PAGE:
Framework for product reformulation: The integration of four disciplines; Nutrition & health, Food technology, Legislation and Consumer perspective
18 August 2016 • Author(s): Fred van de Velde, Senior Researcher, HAS University of Applied Sciences and Group Principal Scientist of Texture Perception at NIZO Food Research, Annelies van Gunst, Lecturer, HAS University of Applied Sciences and Annet J.C. Roodenburg Associate Professor of Nutrition and Health, HAS University of Applied Sciences
Obesity and other lifestyle-related diseases are, amongst others, the result of an unbalanced diet and lifestyle. Excessive intake of energy, salt, saturated fat and sugar are leading to increased risk of chronic diseases, such as cardiovascular diseases, cancer and diabetes (WHO/FAO). Therefore, a healthier food intake (diet) is needed. But when is a food product healthier? From a nutritional perspective it is clear: the lower the levels of nutrients with a negative public health impact, the better the product fits in a healthy diet. However, when it comes to improving the health impact of the food supply through reformulation, other aspects are important as well. This article describes the ‘framework for product reformulation’, which integrates four essential disciplines: Nutrition & health, Food technology, Legislation and Consumer perspective.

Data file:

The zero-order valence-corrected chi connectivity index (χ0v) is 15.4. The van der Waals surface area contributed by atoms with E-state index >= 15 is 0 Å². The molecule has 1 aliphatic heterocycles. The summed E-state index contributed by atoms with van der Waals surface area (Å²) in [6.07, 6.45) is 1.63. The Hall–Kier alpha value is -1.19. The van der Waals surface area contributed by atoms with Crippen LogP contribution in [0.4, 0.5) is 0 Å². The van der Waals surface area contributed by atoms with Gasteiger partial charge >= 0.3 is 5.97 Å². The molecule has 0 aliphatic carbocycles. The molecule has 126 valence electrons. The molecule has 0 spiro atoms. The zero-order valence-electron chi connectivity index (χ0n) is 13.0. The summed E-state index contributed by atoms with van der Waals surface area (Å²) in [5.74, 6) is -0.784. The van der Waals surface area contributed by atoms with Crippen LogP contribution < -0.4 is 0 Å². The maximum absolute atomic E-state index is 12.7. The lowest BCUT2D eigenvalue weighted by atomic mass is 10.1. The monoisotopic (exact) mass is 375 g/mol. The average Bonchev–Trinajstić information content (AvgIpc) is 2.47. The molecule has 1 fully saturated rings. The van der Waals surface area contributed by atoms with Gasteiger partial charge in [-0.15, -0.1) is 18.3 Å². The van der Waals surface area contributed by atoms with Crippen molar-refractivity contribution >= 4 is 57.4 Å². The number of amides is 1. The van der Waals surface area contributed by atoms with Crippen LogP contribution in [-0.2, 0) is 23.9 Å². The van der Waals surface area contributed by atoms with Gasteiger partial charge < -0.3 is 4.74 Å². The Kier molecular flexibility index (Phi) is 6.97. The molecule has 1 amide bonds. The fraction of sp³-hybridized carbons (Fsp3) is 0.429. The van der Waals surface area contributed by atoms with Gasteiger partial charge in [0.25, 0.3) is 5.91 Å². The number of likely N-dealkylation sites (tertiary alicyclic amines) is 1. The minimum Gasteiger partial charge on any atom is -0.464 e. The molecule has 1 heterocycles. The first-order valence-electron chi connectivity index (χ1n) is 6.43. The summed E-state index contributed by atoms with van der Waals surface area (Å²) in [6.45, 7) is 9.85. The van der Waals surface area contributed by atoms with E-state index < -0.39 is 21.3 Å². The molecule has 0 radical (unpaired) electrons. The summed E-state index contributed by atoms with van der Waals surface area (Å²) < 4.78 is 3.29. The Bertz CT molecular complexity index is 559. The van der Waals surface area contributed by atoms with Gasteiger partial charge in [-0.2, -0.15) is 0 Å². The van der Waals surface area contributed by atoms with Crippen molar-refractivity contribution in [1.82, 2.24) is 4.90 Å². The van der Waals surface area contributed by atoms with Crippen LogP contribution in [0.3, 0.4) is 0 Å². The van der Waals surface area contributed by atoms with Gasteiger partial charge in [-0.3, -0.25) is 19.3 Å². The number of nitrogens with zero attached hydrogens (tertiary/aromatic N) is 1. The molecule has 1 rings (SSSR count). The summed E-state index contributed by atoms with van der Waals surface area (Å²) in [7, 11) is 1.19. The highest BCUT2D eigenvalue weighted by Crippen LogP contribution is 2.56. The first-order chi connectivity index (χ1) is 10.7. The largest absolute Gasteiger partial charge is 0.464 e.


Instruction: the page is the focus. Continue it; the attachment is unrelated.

Reformulation has been the subject of many studies. However, to our knowledge no articles focussing on the integration of all four disciplines have been published. Food Technology and the Consumer perspective were integrated to develop a concept of consumer-driven food product development1. Grassoet al.discussed not only the technological aspects, but also legislation and the consumer perceptions of reformulated meat products2. Buttriss described the public health challenges of the diet and the technological aspects of reformulation3. The authors concluded that a multidisciplinary approach is needed. The aim of this paper is to describe and illustrate the ‘Framework for product reformulation’ as an integrated model for reformulation processes. This framework involves four essential disciplines: Nutrition & health, Food technology, Legislation and Consumer perspective (Figure 1). Our focus is on meat and bakery products in Europe (The Netherlands, United Kingdom and Denmark), because these product groups are important contributors to the intake of energy, salt, saturated fat and sugar.
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